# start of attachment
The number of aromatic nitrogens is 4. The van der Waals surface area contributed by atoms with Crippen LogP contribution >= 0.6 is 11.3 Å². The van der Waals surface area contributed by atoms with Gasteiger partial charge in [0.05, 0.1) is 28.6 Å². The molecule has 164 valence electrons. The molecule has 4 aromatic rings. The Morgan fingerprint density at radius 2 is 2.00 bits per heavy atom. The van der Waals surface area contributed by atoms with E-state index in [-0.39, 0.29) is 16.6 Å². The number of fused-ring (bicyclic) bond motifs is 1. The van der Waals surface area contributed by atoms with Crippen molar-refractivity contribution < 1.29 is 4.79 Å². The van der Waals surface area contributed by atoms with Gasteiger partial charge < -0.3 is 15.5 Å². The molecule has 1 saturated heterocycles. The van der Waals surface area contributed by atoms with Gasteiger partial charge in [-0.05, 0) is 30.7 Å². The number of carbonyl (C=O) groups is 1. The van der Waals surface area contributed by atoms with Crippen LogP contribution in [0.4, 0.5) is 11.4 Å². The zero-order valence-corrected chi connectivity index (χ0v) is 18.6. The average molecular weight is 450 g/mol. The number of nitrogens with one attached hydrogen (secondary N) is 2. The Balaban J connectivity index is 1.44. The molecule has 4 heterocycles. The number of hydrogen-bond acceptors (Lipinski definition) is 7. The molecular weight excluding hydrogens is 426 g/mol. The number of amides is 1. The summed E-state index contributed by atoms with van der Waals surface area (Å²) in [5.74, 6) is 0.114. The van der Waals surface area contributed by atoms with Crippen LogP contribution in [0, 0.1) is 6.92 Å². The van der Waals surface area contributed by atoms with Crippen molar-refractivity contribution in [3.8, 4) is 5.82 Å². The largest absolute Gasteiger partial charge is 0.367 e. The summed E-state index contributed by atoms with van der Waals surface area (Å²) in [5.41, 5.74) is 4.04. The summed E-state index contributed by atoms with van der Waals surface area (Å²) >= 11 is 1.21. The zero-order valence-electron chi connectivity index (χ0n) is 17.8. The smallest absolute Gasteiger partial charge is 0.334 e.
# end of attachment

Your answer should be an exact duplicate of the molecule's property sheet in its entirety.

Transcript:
The number of aromatic nitrogens is 4. The van der Waals surface area contributed by atoms with Crippen LogP contribution >= 0.6 is 11.3 Å². The van der Waals surface area contributed by atoms with Gasteiger partial charge in [0.05, 0.1) is 28.6 Å². The molecule has 164 valence electrons. The molecule has 4 aromatic rings. The Morgan fingerprint density at radius 2 is 2.00 bits per heavy atom. The van der Waals surface area contributed by atoms with E-state index in [-0.39, 0.29) is 16.6 Å². The number of fused-ring (bicyclic) bond motifs is 1. The van der Waals surface area contributed by atoms with Crippen molar-refractivity contribution < 1.29 is 4.79 Å². The van der Waals surface area contributed by atoms with Gasteiger partial charge < -0.3 is 15.5 Å². The molecule has 1 saturated heterocycles. The van der Waals surface area contributed by atoms with Gasteiger partial charge in [-0.05, 0) is 30.7 Å². The number of carbonyl (C=O) groups is 1. The van der Waals surface area contributed by atoms with Crippen LogP contribution in [0.4, 0.5) is 11.4 Å². The zero-order valence-corrected chi connectivity index (χ0v) is 18.6. The average molecular weight is 450 g/mol. The number of nitrogens with one attached hydrogen (secondary N) is 2. The Balaban J connectivity index is 1.44. The molecule has 4 heterocycles. The number of hydrogen-bond acceptors (Lipinski definition) is 7. The molecular weight excluding hydrogens is 426 g/mol. The number of amides is 1. The summed E-state index contributed by atoms with van der Waals surface area (Å²) in [5.74, 6) is 0.114. The van der Waals surface area contributed by atoms with Crippen LogP contribution in [0, 0.1) is 6.92 Å². The van der Waals surface area contributed by atoms with Crippen molar-refractivity contribution in [3.8, 4) is 5.82 Å². The largest absolute Gasteiger partial charge is 0.367 e. The summed E-state index contributed by atoms with van der Waals surface area (Å²) in [5.41, 5.74) is 4.04. The summed E-state index contributed by atoms with van der Waals surface area (Å²) >= 11 is 1.21. The zero-order valence-electron chi connectivity index (χ0n) is 17.8. The smallest absolute Gasteiger partial charge is 0.334 e.